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JPC Allen Writes

Inspiration for Beginning Writers

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Writing Tip — Holmes & Watson: a Model of Literary Friendship

magnifying-glass-w1450691_1280The Sherlock Holmes stories have been analyzed in so many ways, but the key to their longevity and popularity is the friendship between the Great Detective and the Good Doctor. That relationship provides a model for literary friendships even now.

Friends should contrast

The friendship of Holmes and Watson works because they are so different. Holmes is the genius, who doesn’t run his household on anything like the conventions expected during Victorian times. He’s the cold, unemotional brain, the loner. Watson, on the other hand, has a variety of friends, marries, has compassion and interest in people as a doctor, did his duty in the army. He’s a very typical middle-class Englishman. Readers get two very distinct characters.

As I create characters, I check to make sure all of them, not just the major ones, are somehow different from each other. If I sense two are doing the same job in the story because they have similar personalities, I examine them to see if I need to get rid of one or give one a personality transplant.

A few months ago, I was working on the plots for the next novels after The Truth and Other Strangers. I realized a major character I’d planned to introduce in the second novel just didn’t work any more. I had developed several new characters who did his job for him. As fond as I was of this old character, I ejected him from my story. He wasn’t needed any more.

Friends should be compatible

Literary friends should be distinct but not so different that you can’t believe these characters are friends. Watson gives Holmes some normalcy, a support, and a sounding board for his theories. Holmes gives Watson adventure. The very proper Victorian doctor revels in the excitement of his friend’s escapades. This is clearly illustrated in the short story “The Adventure of Charles Augustus Milverton”. Holmes proposes to break into a professional blackmailer’s house and destroy the items he’s holding over a client. Watson insists on joining Holmes and while standing guard, writes “I thrilled now with a keener zest than I had ever enjoyed when we were defenders of the law instead of its defiers.”

Each character gains something from the other that he doesn’t possess himself. This is true for romantic characters, too. A serious man is drawn to a woman’s humor. Or an outgoing woman is attracted to a thoughtful, introverted man. I’ve seen this work in my own marriage. I’m artistic and my husband is logical, a nuclear engineer. When I run into trouble with a plot, I give him my parameters, and he will come up with a logical progression for the story.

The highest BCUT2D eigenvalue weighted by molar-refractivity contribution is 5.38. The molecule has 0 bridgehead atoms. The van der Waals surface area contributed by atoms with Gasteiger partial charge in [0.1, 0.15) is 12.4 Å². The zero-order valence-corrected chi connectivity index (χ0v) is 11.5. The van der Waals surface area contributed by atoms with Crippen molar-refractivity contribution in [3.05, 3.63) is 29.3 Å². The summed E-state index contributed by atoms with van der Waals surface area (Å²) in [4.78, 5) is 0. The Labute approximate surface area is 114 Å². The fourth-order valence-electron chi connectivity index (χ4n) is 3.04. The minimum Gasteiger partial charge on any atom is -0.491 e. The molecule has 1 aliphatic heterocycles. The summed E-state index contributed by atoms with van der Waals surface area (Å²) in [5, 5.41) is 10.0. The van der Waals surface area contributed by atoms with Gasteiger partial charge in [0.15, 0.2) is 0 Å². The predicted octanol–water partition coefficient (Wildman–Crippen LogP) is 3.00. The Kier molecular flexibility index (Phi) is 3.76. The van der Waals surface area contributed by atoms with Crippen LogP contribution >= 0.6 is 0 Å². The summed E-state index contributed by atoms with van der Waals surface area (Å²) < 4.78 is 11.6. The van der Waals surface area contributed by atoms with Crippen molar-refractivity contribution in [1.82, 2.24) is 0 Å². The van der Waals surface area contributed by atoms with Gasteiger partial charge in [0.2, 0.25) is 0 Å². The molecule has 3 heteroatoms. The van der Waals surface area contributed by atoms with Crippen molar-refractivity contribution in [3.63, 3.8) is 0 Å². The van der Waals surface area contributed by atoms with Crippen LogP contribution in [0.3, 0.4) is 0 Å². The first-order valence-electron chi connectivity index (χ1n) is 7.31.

Friends should have flaws

If two characters live in perfect harmony, they will annoy readers, who have yet to find such perfect friends in reality. Watson writes about Holmes’s stranger habits, like firing a gun indoors to make a design of bullet holes in a wall and keeping his unanswered mail stabbed to the mantel. Watson irritates Holmes with concern for his health.

Sometimes, when I create a character I enjoy, I have to make sure I throw in some kind of flaw. Often I just need one character to be irritated by what I like in the first character. So if I have a very outgoing, talkative man, some characters might find him colorful, while others find him a blowhard. Same quality, different perceptions.

What are some literary friendships that served as a model for you?

Monday Sparks — Writing Prompts: What’s the Story?

peoplew-2592030_1280As distressed as the people are in this photo, they provide a wealth of inspiration for a story. Who are these women? Sisters? Mother and daughter? Friends? Are they sad? Worried? Scared? I think the woman on the left has confessed something, and the one on the right is very moved, either to sadness or anxiety.

What story do you think is the behind the photo?

Happy Valentine’s Day!

backgroundw-3072003_1280A haiku for the holiday! May you have the kind of Valentine’s Day you want most.

Writing Tips — Romance Writing 101

lovew-3091214_1280Over at Inspired Prompt, this post on romance, “Myths and Merits of the Romance Genre”, is a great introduction. For how-to advice on writing romance, check out the posts under “Romancing Your Story”. These cover everything from conflict to creating the hero and heroine.

If you write romance, what resources have you found helpful?

Monday Sparks — Writing Prompts: What’s the Story?

lovew-2706241_1280So many stories have been written about cats and dogs, usually as enemies. This photo inspires a fresh perspective. So why are the cat and dog friends? Are they stranded on the frozen tundra together? Did one save the other’s life? Here’s my inspiration.

Cat: Thanks for scaring away Louie.

Dog: That’s what brothers do. Louie is just a bully. But I suppose he can’t help it since he’s a bulldog.

Cat: Do you think I look much like a cat?

Dog: Don’t listen to that dumb bulldog! Mom says your a dog, same as the rest of the litter.

Now it’s your turn. What’s the story behind the photo?

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